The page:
• Since this specialist fills orders pretty fast, whenever the stock moves sideways, it gets really choppy because whenever there is an influx of buy orders, even before sellers can react, the specialist has either filled everyone already or he's moved prices accordingly...by the time sellers realize this, prices have already moved and as a result the sellers put in their sell orders (hence pushing prices back down)
Johnson & Johnson (JNJ)
  • When markets are flat or moving slowly, this specialist does the job just fine....
  • BUT, when the markets start moving fast, this specialist is slow as hell! Whenever the Futures move up/down fairly quickly, you'll see the orders come in on the Level II, but the specialist on this stock holds your orders for what seems like forever!
  • Often times, when I see the Futures pop up, I'd put in orders to get long...but the specialist takes his sweet time and as a result, either more orders come in ahead of mine (at prices that are ahead of mine), or the move in the Futures is already over and I no longer want the shares
  • I'd say the specialist on this stock is pretty bad when it comes to cancelling orders...whenever the markets move really fast, he tends to hold all orders that come in and I think the specialist prefers to have all orders that want to come in to come in so that he/she can fill everything in one print
  • I used to trade this stock a lot, but whenever I did and I had outstanding orders to be filled, I would often find myself saying (or screaming) "Do something already!", or "Print something specialist!!!", or "Well?? Are you going to cancel my order or not!!!!"
  • Price improvement on this stock was pretty good simply because the specialist often held orders for soo long that if the overall markets were really moving your way, the specialist would print at a price that reflected demand (by the time the specialist decides to print, they'd be an over-influx of either buy/sell orders)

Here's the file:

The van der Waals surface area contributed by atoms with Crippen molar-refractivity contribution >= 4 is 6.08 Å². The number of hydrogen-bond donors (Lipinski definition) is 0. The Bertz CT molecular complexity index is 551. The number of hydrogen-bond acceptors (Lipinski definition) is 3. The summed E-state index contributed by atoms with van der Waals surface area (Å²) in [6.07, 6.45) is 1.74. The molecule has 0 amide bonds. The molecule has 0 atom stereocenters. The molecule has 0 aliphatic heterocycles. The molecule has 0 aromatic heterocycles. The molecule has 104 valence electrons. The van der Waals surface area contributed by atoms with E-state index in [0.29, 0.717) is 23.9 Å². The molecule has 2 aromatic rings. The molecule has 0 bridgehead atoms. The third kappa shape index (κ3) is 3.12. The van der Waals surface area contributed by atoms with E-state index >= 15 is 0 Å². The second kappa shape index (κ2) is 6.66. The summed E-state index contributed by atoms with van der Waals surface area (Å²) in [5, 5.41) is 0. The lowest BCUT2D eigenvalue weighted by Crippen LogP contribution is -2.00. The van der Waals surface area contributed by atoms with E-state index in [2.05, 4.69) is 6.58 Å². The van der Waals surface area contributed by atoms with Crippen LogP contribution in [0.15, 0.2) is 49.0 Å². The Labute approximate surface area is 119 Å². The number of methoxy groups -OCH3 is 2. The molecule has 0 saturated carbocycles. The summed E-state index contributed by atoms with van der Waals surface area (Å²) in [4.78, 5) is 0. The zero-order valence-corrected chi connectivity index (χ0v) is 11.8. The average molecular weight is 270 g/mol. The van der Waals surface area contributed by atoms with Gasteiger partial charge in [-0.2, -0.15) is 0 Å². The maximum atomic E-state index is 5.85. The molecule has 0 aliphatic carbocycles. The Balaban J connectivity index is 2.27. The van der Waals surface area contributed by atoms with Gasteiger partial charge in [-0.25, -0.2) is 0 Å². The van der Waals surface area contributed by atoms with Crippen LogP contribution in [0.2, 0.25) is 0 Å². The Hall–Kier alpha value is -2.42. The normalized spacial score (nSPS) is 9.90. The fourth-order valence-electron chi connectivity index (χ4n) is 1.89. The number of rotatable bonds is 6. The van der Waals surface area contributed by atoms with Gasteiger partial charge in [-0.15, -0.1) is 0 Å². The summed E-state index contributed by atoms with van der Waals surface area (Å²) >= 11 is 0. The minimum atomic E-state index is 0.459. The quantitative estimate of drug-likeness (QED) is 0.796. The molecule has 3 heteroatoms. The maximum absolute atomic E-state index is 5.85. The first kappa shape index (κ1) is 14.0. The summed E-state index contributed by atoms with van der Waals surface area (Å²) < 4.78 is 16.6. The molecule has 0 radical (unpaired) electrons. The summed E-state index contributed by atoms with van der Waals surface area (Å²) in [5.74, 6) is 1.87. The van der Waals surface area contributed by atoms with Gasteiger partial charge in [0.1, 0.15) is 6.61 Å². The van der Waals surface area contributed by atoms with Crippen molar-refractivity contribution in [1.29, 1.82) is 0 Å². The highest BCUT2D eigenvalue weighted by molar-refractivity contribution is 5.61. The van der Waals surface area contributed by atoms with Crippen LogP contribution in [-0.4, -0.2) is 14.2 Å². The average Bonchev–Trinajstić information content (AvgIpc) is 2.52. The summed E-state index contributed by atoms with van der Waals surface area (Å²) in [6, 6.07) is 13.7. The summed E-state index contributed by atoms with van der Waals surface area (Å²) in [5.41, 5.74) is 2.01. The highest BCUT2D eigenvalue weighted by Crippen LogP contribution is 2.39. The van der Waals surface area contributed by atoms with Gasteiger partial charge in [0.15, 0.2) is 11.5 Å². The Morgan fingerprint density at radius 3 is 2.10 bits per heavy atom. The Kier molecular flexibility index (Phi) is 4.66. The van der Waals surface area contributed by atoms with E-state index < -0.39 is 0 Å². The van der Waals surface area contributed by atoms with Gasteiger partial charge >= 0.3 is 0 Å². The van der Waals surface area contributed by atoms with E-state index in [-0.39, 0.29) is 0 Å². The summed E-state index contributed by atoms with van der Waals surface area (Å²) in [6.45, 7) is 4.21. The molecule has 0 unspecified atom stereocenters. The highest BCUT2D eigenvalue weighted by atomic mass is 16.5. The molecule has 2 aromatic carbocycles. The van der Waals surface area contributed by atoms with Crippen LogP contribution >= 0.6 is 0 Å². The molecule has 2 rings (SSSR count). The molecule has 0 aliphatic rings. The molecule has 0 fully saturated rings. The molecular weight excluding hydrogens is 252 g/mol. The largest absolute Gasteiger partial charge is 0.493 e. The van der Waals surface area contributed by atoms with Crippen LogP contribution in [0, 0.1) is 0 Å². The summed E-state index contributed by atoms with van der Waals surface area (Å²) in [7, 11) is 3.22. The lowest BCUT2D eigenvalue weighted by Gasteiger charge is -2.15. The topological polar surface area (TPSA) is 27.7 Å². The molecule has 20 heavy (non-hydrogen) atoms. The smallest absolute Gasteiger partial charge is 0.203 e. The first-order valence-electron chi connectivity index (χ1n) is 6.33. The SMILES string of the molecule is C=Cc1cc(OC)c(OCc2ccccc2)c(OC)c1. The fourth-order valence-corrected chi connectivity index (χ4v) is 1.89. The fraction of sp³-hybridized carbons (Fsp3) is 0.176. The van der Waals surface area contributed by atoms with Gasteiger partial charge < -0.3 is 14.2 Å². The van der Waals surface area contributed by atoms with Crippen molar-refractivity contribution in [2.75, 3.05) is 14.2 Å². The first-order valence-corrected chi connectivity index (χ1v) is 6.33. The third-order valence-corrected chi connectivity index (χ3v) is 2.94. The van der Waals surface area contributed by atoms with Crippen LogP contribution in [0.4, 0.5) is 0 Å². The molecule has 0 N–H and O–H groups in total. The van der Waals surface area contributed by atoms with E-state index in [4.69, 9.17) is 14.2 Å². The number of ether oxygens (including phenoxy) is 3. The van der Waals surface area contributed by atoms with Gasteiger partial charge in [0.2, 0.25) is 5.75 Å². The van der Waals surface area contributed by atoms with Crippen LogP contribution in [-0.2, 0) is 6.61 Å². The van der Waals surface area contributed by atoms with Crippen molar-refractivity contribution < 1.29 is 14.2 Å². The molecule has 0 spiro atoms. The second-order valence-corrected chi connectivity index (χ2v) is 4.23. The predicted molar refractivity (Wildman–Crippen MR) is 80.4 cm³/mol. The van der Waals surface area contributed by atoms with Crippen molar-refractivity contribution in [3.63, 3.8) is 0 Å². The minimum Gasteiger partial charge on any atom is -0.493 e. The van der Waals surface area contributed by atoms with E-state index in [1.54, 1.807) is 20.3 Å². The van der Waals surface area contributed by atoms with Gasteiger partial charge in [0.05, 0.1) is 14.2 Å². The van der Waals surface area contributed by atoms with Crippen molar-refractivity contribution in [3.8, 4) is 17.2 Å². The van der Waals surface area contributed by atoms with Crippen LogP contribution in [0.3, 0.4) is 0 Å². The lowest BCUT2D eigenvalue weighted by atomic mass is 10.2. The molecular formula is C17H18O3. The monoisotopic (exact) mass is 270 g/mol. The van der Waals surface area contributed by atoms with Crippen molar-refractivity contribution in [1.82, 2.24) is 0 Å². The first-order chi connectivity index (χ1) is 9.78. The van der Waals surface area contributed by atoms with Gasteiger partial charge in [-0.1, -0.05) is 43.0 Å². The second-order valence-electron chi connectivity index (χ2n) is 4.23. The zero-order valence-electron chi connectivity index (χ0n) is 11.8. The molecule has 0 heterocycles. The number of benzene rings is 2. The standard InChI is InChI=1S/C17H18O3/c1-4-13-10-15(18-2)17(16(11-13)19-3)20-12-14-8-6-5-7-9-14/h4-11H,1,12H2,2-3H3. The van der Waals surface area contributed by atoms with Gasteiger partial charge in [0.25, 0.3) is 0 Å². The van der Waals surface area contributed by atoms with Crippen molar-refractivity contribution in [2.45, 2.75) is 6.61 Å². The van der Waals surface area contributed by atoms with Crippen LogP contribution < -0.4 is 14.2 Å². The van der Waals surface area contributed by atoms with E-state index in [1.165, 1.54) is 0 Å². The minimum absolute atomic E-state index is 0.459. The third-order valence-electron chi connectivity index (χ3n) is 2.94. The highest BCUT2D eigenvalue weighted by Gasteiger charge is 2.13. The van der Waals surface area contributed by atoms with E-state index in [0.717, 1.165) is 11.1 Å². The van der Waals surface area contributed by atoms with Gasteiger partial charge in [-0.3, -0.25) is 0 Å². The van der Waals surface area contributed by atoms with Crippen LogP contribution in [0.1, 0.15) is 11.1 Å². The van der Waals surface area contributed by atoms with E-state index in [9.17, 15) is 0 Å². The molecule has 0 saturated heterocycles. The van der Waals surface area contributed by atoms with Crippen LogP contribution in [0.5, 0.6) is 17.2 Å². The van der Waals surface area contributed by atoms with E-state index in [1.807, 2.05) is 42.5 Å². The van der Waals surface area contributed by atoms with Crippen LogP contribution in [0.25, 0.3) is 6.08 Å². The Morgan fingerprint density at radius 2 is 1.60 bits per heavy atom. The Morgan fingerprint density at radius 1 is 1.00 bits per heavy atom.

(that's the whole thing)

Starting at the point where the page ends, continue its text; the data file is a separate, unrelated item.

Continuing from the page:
• I have since stopped trading this stock because it's more stress than it's worth
Advanced Micro Devices (AMD):
  • This specialist is also quite fast in filling orders and his/her speed can be compared to Exxon's
  • I'd say price improvement is only average on this stock
  • Because the specialist fills orders very fast, movements on this stock tends to be choppy...the reason is because if there is a sudden influx of buy orders, the specialist will fill them very quickly, before the sellers can react...once the sellers see that prices have already moved, they quickly put in their orders...as a result, you get a lot of up and down movements on this stock
  • If AMD is strong, then the movements are pretty good on this stock, but in sideways markets or slightly trending markets, this stock will chop you to hell (mainly because of the speed of the specialist)
  • As for cancelling orders...this one is kind of hit and miss - sometimes you'll get filled, but sometimes the specialist is kind enough to acknowledge your cancel order when things are moving fast

Anyways, this post is getting quite long, so I think that's enough for now.

With the Hybrid system coming in soon, I'm sure that the "personalities" described will probably change.

I don't know how useful the above info is to you (since most of you are probably longer term traders and not really concerned about how your order is executed), but I figure that this game is hard enough as it is already and any possible "edge" you can find is probably useful, right?

Good Trades
10:13AM - Motorola (MOT) was uptrending and so were the Futures. MOT had just broken the $25.00 level and when I saw an opportunity, I went long 5000 shares. MOT tried (fairly unconvincingly) to move up, and I got out as follows: 4-cent winner (3400 shares), 5-cent winner (1600 shares) ($216 profit before fees ; In: 10:13:54AM ; Long 5000 shares @ $25.05 ; Out: 10:21:55AM)

1:22PM - Motorola (MOT) was uptrending and testing the $25.50 level and the Futures were uptrending slightly. When the $25.50 level looked like it was going to break, I went long 5000 shares. After moving up a few cents, it looked tired and I felt uncomfortable, so I got my entire position out for a 4-cent winner ($200 profit before fees ; In: 1:22:29pM ; Long 5000 shares @ $25.50 ; Out: 1:25:47PM)

Bad Trades
None.

9 Comments:

  • Great results for a day like today, J.C.